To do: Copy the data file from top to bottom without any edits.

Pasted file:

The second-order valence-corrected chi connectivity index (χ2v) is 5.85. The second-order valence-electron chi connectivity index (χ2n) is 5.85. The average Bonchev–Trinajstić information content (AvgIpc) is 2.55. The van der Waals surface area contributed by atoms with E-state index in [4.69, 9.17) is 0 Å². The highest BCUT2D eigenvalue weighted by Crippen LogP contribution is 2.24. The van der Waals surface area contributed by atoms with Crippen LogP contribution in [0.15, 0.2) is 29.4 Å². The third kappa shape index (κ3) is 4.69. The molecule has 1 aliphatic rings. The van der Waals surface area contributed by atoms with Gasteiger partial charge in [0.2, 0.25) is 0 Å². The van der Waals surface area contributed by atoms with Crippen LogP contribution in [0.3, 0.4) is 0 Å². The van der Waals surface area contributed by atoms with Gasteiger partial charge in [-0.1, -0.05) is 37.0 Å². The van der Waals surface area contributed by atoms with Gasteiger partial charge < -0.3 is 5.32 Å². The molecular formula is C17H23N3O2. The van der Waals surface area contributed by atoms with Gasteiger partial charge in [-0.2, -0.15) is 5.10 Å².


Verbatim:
The second-order valence-corrected chi connectivity index (χ2v) is 5.85. The second-order valence-electron chi connectivity index (χ2n) is 5.85. The average Bonchev–Trinajstić information content (AvgIpc) is 2.55. The van der Waals surface area contributed by atoms with E-state index in [4.69, 9.17) is 0 Å². The highest BCUT2D eigenvalue weighted by Crippen LogP contribution is 2.24. The van der Waals surface area contributed by atoms with Crippen LogP contribution in [0.15, 0.2) is 29.4 Å². The third kappa shape index (κ3) is 4.69. The molecule has 1 aliphatic rings. The van der Waals surface area contributed by atoms with Gasteiger partial charge in [0.2, 0.25) is 0 Å². The van der Waals surface area contributed by atoms with Crippen LogP contribution in [0.3, 0.4) is 0 Å². The van der Waals surface area contributed by atoms with Gasteiger partial charge in [-0.1, -0.05) is 37.0 Å². The van der Waals surface area contributed by atoms with Gasteiger partial charge < -0.3 is 5.32 Å². The molecular formula is C17H23N3O2. The van der Waals surface area contributed by atoms with Gasteiger partial charge in [-0.2, -0.15) is 5.10 Å².